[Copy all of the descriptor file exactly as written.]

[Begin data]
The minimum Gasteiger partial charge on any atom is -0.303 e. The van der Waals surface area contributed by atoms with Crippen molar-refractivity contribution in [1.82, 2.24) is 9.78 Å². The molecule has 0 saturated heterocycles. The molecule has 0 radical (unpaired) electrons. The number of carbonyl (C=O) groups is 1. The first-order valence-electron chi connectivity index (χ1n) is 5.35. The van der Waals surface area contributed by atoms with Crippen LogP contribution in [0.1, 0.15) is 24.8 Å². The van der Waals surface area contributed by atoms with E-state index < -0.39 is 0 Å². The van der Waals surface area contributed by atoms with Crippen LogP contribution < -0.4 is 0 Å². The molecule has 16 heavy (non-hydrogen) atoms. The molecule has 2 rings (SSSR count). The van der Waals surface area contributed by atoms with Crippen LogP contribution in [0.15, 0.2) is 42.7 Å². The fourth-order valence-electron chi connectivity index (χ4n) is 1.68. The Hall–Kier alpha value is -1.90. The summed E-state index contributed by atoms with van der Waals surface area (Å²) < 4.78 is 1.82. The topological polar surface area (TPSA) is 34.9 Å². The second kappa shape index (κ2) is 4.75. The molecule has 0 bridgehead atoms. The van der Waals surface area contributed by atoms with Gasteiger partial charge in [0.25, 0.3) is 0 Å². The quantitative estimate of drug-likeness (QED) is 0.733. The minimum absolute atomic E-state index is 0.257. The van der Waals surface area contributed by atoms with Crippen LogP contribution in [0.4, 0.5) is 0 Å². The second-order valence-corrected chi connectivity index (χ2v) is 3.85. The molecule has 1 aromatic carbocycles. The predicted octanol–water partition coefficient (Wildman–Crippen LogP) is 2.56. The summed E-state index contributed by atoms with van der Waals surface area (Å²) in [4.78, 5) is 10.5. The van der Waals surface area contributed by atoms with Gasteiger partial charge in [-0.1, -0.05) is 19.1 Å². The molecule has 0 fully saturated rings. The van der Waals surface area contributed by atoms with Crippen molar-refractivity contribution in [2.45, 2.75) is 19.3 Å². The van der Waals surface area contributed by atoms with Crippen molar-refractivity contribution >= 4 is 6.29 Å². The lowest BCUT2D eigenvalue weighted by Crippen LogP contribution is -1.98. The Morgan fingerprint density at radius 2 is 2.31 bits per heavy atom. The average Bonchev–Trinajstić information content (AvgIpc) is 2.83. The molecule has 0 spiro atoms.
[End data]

The minimum Gasteiger partial charge on any atom is -0.303 e. The van der Waals surface area contributed by atoms with Crippen molar-refractivity contribution in [1.82, 2.24) is 9.78 Å². The molecule has 0 saturated heterocycles. The molecule has 0 radical (unpaired) electrons. The number of carbonyl (C=O) groups is 1. The first-order valence-electron chi connectivity index (χ1n) is 5.35. The van der Waals surface area contributed by atoms with Crippen LogP contribution in [0.1, 0.15) is 24.8 Å². The van der Waals surface area contributed by atoms with E-state index < -0.39 is 0 Å². The van der Waals surface area contributed by atoms with Crippen LogP contribution < -0.4 is 0 Å². The molecule has 16 heavy (non-hydrogen) atoms. The molecule has 2 rings (SSSR count). The van der Waals surface area contributed by atoms with Crippen LogP contribution in [0.15, 0.2) is 42.7 Å². The fourth-order valence-electron chi connectivity index (χ4n) is 1.68. The Hall–Kier alpha value is -1.90. The summed E-state index contributed by atoms with van der Waals surface area (Å²) < 4.78 is 1.82. The topological polar surface area (TPSA) is 34.9 Å². The second kappa shape index (κ2) is 4.75. The molecule has 0 bridgehead atoms. The van der Waals surface area contributed by atoms with Gasteiger partial charge in [0.25, 0.3) is 0 Å². The quantitative estimate of drug-likeness (QED) is 0.733. The minimum absolute atomic E-state index is 0.257. The van der Waals surface area contributed by atoms with Crippen LogP contribution in [0.4, 0.5) is 0 Å². The second-order valence-corrected chi connectivity index (χ2v) is 3.85. The molecule has 1 aromatic carbocycles. The predicted octanol–water partition coefficient (Wildman–Crippen LogP) is 2.56. The summed E-state index contributed by atoms with van der Waals surface area (Å²) in [4.78, 5) is 10.5. The van der Waals surface area contributed by atoms with Gasteiger partial charge in [-0.1, -0.05) is 19.1 Å². The molecule has 0 fully saturated rings. The van der Waals surface area contributed by atoms with Crippen molar-refractivity contribution in [2.45, 2.75) is 19.3 Å². The van der Waals surface area contributed by atoms with Crippen molar-refractivity contribution >= 4 is 6.29 Å². The lowest BCUT2D eigenvalue weighted by Crippen LogP contribution is -1.98. The Morgan fingerprint density at radius 2 is 2.31 bits per heavy atom. The average Bonchev–Trinajstić information content (AvgIpc) is 2.83. The molecule has 0 spiro atoms.